Two days, two conferences. Much to chew over. The first on Monday, Catalysing Innovation for Sustainability, marked the end of the UK Economic and Social Research Council Sustainable Technologies Programme. Four central themes were explored: technological and social transformation, sustainable consumption and production, sustainable energy, policy and governance for sustainability. Highlights included Prof Elizabeth Shove's paper on Embedded Practices in the Kitchen and the Bathroom. Appliances transform our practices. Back in the 1970's the average household had 17 appliances, today it is more than double that, and replacement and upgrading happens with increasing frequency - all of which brings increased energy use, disposal and waste implications. Take the freezer. Why do we have them? To beat the seasons, facilitate bulk buys, save time and convenience, use it as a dumping repository for food not eaten?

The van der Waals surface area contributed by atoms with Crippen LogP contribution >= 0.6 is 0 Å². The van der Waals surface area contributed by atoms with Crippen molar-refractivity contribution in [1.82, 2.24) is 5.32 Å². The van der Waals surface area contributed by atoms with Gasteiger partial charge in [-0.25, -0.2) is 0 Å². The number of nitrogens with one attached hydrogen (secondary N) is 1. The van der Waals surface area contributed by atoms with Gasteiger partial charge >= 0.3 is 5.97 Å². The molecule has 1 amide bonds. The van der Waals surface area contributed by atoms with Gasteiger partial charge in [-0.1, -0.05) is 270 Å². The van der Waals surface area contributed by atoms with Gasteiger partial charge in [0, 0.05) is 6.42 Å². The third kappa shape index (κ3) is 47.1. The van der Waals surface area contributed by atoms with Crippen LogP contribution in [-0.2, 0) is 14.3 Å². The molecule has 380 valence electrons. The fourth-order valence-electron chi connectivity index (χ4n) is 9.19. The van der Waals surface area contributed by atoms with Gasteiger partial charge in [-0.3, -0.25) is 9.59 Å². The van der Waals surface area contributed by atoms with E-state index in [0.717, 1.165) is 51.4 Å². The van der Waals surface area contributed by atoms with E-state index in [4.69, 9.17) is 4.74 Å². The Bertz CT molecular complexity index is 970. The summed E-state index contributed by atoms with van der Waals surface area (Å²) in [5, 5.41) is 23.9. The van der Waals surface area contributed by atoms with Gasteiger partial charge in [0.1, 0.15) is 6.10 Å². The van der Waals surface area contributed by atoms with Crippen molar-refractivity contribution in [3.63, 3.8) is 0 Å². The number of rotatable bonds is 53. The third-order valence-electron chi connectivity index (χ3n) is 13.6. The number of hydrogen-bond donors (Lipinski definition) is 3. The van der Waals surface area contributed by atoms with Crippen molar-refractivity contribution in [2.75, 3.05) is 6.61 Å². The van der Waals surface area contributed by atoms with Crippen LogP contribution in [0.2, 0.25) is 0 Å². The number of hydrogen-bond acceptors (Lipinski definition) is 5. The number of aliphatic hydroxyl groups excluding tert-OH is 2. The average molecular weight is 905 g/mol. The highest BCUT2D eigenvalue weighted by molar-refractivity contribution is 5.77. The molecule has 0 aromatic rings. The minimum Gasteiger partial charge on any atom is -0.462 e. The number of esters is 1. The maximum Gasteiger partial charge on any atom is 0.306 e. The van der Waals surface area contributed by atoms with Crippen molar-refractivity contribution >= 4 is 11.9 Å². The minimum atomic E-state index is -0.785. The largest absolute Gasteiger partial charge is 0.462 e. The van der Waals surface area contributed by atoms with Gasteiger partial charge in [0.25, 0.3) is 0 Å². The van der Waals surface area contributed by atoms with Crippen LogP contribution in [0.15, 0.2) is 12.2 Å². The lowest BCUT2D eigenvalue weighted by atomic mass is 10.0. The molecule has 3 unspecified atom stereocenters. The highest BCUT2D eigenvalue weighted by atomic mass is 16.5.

This got me thinking. Thus I have resolved to embark on a personal experiment. Here is the challenge: to eat my freezer empty, switch it off and survive for three months without resorting to using it. I reckon it will take me until christmas to eat through it's contents, and embark on life freezer-free from January 1st. Updates on my progress will follow and I am curious to see just how inconvenient it is to do without. Will it change my food-buying behaviour? Will I end up eating more (thus not letting uneaten foodstuff go to waste - that which would normally just end up in the freezer)? Or will I buy less, to ensure less waste? Will I end up fatter or slimmer? Will this prove to be a more environmentally friendly/efficient way of living or just a pain in the ass? How will I cope without my ice cream stash? All taxing questions which will be answered in the course of time.

There is a nice twist to this tale - the conference was held in the London Canal Museum, a former Ice House, where ice cream was made and food was stored way before the days of freezers.